Something has to be done or state taxpayers better just open up their pockets real wide.

 

State Prisons Fail to Offer Cure tom144,000 Inmates With Deadly Hep C

 

 

 

 


Sounds like that would be a great way for the sick to avoid prison. Would that apply to all diseases or only HepC?

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Re: States Should Determine Who They Incarcerate Carefully

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Message 14 of 15

oh my - people love laws that incarcerate people and especially laws that make it more and more difficult to avoid being stuck in jail because they are a) unable to afford bond and b) unable to afford a lawyer, so they plead guilty under pressure from the state to plead out.   And now, they are attempting to say that these people should now be evaluated as to whether or not they have a communicable disease before sentencing...but not before trial.     

 

Do people write this nonsense before they post it - or is this just another RW / Libertarian whine that no one should have to spend any of their taxpayer dollars on anything but what they deem justifiable - like the road outside their home and the street lights outside their home only. or anything else that they deem and inconvenience to them only.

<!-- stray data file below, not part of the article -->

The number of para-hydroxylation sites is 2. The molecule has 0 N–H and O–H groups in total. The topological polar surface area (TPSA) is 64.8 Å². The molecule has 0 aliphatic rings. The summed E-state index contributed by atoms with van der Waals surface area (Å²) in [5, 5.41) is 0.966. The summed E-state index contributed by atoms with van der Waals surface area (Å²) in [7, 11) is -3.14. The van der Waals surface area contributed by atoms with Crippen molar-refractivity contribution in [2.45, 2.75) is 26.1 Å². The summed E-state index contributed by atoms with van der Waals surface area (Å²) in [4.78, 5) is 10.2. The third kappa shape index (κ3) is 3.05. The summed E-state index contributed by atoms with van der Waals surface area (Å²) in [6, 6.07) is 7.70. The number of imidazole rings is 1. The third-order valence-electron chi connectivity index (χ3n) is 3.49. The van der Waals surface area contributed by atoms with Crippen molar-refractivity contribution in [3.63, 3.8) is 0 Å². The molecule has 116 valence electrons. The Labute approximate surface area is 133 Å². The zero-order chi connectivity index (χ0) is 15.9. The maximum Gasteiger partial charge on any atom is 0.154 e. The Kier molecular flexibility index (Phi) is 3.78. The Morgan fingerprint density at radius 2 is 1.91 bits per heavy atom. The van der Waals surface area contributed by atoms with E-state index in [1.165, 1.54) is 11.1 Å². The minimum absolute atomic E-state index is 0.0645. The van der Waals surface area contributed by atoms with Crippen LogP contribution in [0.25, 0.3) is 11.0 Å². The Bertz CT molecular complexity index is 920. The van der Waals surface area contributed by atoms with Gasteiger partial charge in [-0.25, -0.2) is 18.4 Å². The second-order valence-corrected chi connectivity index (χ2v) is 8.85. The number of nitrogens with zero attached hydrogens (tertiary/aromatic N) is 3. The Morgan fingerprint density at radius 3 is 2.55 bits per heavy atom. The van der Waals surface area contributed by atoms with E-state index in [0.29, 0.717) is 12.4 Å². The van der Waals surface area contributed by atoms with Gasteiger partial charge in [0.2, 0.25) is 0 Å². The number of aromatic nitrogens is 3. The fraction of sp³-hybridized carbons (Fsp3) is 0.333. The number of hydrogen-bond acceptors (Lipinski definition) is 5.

PRO-LIFE is Affordable Healthcare for ALL .
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States Should Determine Who They Incarcerate Carefully

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Message 15 of 15

Perhaps their HEP C test results should be included in their trial - at least in the sentencing phase.

 

Or maybe just tell them, if you have it now, get treatment and then report back for your sentence.

 

Something has to be done or state taxpayers better just open up their pockets real wide.

 

State Prisons Fail to Offer Cure tom144,000 Inmates With Deadly Hep C

 

 

 

 

* * * * * * * * *
MY SIGNATURE: "It’s Always something" - Roseanne Rosannadanna